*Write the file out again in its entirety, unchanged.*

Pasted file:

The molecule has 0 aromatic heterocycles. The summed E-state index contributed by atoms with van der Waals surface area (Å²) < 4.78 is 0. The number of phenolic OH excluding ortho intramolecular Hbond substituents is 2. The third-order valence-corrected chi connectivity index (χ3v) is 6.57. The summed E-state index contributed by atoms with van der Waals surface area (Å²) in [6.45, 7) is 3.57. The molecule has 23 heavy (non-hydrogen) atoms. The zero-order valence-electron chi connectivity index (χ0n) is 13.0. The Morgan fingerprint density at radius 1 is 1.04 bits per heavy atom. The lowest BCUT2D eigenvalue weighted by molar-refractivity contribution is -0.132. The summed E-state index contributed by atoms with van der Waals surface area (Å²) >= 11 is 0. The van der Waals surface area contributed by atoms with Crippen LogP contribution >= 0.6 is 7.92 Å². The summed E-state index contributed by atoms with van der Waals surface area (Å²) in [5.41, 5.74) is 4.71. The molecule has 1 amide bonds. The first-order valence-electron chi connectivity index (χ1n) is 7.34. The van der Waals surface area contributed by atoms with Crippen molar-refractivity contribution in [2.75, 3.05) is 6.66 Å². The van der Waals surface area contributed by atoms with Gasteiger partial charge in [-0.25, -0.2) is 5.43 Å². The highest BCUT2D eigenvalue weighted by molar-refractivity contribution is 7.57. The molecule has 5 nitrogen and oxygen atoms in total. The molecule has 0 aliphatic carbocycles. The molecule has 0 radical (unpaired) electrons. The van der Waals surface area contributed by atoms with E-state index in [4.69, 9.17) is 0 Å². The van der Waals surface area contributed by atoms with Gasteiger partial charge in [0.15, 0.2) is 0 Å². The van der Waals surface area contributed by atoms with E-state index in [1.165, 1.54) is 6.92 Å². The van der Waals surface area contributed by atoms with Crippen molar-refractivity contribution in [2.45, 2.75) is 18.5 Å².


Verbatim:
The molecule has 0 aromatic heterocycles. The summed E-state index contributed by atoms with van der Waals surface area (Å²) < 4.78 is 0. The number of phenolic OH excluding ortho intramolecular Hbond substituents is 2. The third-order valence-corrected chi connectivity index (χ3v) is 6.57. The summed E-state index contributed by atoms with van der Waals surface area (Å²) in [6.45, 7) is 3.57. The molecule has 23 heavy (non-hydrogen) atoms. The zero-order valence-electron chi connectivity index (χ0n) is 13.0. The Morgan fingerprint density at radius 1 is 1.04 bits per heavy atom. The lowest BCUT2D eigenvalue weighted by molar-refractivity contribution is -0.132. The summed E-state index contributed by atoms with van der Waals surface area (Å²) >= 11 is 0. The van der Waals surface area contributed by atoms with Crippen LogP contribution >= 0.6 is 7.92 Å². The summed E-state index contributed by atoms with van der Waals surface area (Å²) in [5.41, 5.74) is 4.71. The molecule has 1 amide bonds. The first-order valence-electron chi connectivity index (χ1n) is 7.34. The van der Waals surface area contributed by atoms with Crippen molar-refractivity contribution in [2.75, 3.05) is 6.66 Å². The van der Waals surface area contributed by atoms with Gasteiger partial charge in [-0.25, -0.2) is 5.43 Å². The highest BCUT2D eigenvalue weighted by molar-refractivity contribution is 7.57. The molecule has 5 nitrogen and oxygen atoms in total. The molecule has 0 aliphatic carbocycles. The molecule has 0 radical (unpaired) electrons. The van der Waals surface area contributed by atoms with E-state index in [4.69, 9.17) is 0 Å². The van der Waals surface area contributed by atoms with Gasteiger partial charge in [0.15, 0.2) is 0 Å². The van der Waals surface area contributed by atoms with E-state index in [1.165, 1.54) is 6.92 Å². The van der Waals surface area contributed by atoms with Crippen molar-refractivity contribution in [2.45, 2.75) is 18.5 Å².